What is it we want most for our children?
"Begin with the end in mind."
The Seven Habits of Highly Effective People
When we think about what we desire for our children many things come to mind. We might include happiness, fulfillment, and personal self-actualization. For our children to reach these goals they will need basic understanding and knowledge. They will require skills and experience on how to manage their lives well. Simply focusing on the academic curriculum of the three R's (reading, writing and 'rithmatic), is insufficient in paving their road to success. As evidenced by our study, youngsters are in dire need of learning the basic skills of life that will allow them to manage the inevitable stressors in their lives. If we are going to improve the success and happiness of our children, and ourselves as well we will need to include formal instruction and practice in emotional intelligence. These skills include communication, stress management, conflict management, time management, relationship building, and personal image management. Each of these topics are areas that we often see lacking in our own families, friends and colleagues. But the focus in schools is often on academics with high-stakes testing and competitive admissions to university. How did we come to teach so many things that have little relevance or bearing on that which matters most? It may have come to pass because we forgot to think of the end. We focused on tests, scores, admissions, and competition. We encouraged, coached and counseled. In some cases we threatened, bribed or intimidated to try to get our kids into good schools or on the right career path. We forgot that in the end success would not be measured or improved by the knowledge or the skills we were teaching. While the basics are necessary they are not sufficient in assuring success in life.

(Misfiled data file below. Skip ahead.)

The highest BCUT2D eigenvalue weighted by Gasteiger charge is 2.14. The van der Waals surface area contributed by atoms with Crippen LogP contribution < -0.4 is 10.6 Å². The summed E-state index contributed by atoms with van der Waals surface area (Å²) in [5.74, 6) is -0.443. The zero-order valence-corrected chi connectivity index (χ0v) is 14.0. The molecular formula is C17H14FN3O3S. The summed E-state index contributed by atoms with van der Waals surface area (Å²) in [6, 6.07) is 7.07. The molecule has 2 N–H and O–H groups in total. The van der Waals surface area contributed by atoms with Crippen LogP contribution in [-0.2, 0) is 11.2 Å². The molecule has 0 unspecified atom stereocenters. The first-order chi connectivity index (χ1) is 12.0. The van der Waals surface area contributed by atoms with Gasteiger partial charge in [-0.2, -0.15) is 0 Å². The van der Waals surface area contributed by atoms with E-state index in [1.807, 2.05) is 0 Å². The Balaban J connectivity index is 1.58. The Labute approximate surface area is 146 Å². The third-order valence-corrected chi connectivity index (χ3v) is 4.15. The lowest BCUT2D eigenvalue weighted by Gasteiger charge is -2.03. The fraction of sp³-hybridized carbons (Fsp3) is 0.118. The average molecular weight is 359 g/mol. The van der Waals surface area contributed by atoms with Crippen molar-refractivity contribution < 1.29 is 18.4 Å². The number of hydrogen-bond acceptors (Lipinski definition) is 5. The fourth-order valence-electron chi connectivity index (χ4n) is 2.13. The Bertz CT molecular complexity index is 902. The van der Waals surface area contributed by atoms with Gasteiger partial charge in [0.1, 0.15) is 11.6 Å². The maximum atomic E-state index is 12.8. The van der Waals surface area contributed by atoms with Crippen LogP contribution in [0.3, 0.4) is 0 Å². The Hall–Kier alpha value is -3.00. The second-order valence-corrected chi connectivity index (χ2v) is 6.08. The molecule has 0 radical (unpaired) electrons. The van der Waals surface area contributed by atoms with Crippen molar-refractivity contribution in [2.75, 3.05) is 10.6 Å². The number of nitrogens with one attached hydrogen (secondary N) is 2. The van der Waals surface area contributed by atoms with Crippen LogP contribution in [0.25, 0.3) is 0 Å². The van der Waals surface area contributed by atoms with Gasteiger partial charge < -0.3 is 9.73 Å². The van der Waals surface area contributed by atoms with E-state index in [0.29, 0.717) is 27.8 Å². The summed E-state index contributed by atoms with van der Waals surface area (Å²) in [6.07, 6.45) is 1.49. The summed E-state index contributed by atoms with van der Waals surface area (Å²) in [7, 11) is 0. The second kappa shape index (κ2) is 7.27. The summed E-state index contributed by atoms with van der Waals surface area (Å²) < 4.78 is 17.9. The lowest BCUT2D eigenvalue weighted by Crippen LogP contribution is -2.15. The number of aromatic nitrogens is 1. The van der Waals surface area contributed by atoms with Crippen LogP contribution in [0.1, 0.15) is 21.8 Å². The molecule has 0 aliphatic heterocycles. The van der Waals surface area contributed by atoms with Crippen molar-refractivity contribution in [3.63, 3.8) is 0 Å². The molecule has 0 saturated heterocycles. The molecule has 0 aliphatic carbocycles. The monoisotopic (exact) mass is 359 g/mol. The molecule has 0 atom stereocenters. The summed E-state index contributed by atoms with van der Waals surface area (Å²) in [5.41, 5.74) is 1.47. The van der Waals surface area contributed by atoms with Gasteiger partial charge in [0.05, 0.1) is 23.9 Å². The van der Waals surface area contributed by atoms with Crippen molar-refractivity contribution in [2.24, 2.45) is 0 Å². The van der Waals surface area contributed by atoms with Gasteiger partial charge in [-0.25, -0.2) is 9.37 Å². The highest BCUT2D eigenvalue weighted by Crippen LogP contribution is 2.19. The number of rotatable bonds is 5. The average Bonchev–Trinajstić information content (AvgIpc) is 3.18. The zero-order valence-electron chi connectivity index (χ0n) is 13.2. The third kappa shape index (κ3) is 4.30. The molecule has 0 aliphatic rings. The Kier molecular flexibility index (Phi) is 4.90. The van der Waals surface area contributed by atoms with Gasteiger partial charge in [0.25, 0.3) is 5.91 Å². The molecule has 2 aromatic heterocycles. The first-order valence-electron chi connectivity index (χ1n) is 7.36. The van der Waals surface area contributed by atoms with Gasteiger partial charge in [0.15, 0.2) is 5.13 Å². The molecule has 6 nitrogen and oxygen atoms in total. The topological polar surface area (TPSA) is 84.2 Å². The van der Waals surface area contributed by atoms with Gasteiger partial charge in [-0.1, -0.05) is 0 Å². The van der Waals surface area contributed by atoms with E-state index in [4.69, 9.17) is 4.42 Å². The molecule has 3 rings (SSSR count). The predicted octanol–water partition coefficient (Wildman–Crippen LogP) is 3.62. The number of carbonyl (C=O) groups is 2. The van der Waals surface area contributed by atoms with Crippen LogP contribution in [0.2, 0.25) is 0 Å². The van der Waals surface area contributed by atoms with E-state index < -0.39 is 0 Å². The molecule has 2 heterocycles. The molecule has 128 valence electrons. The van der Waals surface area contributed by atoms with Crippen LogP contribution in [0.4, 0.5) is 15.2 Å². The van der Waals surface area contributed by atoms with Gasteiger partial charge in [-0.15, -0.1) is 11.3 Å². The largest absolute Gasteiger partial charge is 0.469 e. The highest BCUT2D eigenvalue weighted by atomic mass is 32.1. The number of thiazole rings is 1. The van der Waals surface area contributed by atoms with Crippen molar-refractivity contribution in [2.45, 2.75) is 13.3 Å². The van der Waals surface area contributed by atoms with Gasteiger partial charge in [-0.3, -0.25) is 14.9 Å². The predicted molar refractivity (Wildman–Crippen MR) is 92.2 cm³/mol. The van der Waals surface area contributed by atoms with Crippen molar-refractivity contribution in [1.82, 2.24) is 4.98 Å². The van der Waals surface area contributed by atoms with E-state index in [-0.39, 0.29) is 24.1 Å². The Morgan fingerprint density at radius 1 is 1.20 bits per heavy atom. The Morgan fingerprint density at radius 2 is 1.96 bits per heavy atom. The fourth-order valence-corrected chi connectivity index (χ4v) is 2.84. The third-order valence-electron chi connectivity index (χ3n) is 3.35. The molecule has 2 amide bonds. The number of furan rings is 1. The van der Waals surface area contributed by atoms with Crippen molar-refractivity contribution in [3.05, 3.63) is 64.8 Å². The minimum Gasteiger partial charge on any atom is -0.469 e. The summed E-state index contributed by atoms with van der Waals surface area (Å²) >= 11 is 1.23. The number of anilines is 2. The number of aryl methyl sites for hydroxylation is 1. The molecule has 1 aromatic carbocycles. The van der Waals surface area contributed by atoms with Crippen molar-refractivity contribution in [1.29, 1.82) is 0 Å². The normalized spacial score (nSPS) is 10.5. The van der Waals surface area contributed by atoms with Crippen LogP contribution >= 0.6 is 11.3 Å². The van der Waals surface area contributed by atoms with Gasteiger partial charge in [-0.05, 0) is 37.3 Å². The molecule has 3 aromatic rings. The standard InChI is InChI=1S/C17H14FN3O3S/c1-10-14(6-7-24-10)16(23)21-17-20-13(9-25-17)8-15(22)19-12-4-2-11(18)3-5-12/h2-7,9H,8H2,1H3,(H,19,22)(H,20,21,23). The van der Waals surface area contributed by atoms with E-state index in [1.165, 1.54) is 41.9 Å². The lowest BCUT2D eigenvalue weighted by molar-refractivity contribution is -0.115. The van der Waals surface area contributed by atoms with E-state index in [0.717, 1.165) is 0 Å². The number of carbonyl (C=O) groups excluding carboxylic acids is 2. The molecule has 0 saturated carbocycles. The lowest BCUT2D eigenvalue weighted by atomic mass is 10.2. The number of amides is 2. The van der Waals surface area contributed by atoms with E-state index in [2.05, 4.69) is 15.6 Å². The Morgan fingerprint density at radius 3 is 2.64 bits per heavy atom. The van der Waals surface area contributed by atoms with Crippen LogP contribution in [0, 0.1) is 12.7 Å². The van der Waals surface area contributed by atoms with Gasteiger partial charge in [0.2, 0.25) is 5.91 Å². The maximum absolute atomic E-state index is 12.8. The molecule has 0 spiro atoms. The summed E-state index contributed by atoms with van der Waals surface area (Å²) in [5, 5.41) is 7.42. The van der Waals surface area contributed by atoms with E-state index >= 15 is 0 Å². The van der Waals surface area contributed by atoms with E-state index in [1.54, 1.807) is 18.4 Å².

This book then, is designed for counselors, teachers, and parents-all those who love children and desire to help them develop life skills and the strategies to the cope with the many stressors in their lives. It presents a collection of group sessions and activities designed to help students to explore these issues and practice these essential skills. These topics build on each other and we encourage you to proceed through this book in order. This guide is divided into six overarching topics (stress, personal alignment, time management skills, communications skills, relationships, and making transitions). Chapters Two through Seven focus on these items and each chapter is divided into five sections beginning with A Case Study illustrative of the identified topic. Next appears Chapter Goals which outlines the concepts and skills selected for the chapter. The chapter continues with a section entitled Essential Information. This Essential Information section is designed to make the teacher/reader a "resident expert" in the specific topic being discussed. It is important to have read this information before proceeding further in the activities in each chapter. These activities are described in detail in the Group Focus Sessions at the end of each chapter. We envision the teacher/facilitator using these activities by conducting weekly seminars or group focus sessions with groups of students as you address each topic. The Group Focus Session provides a format, background information, a series of activities to teach the skills and understandings, and often one or more Activity Sheets. We also encourage the use of a student journal to allow for in depth learning and reflection opportunities learning for the students. Finally, Additional Resources for further exploration in this life skills curriculum are provided at the end of each chapter.
Although you can follow the topics in order or choose the ones most relevant to your students, the chapters do build on each other. Unless you have another compelling reason to go out of order, we encourage you to proceed through the book in the order it is presented.
The accompanying CD contains blank activity sheets and other materials you may find helpful for your use.
We wish you luck and an enjoyable journey.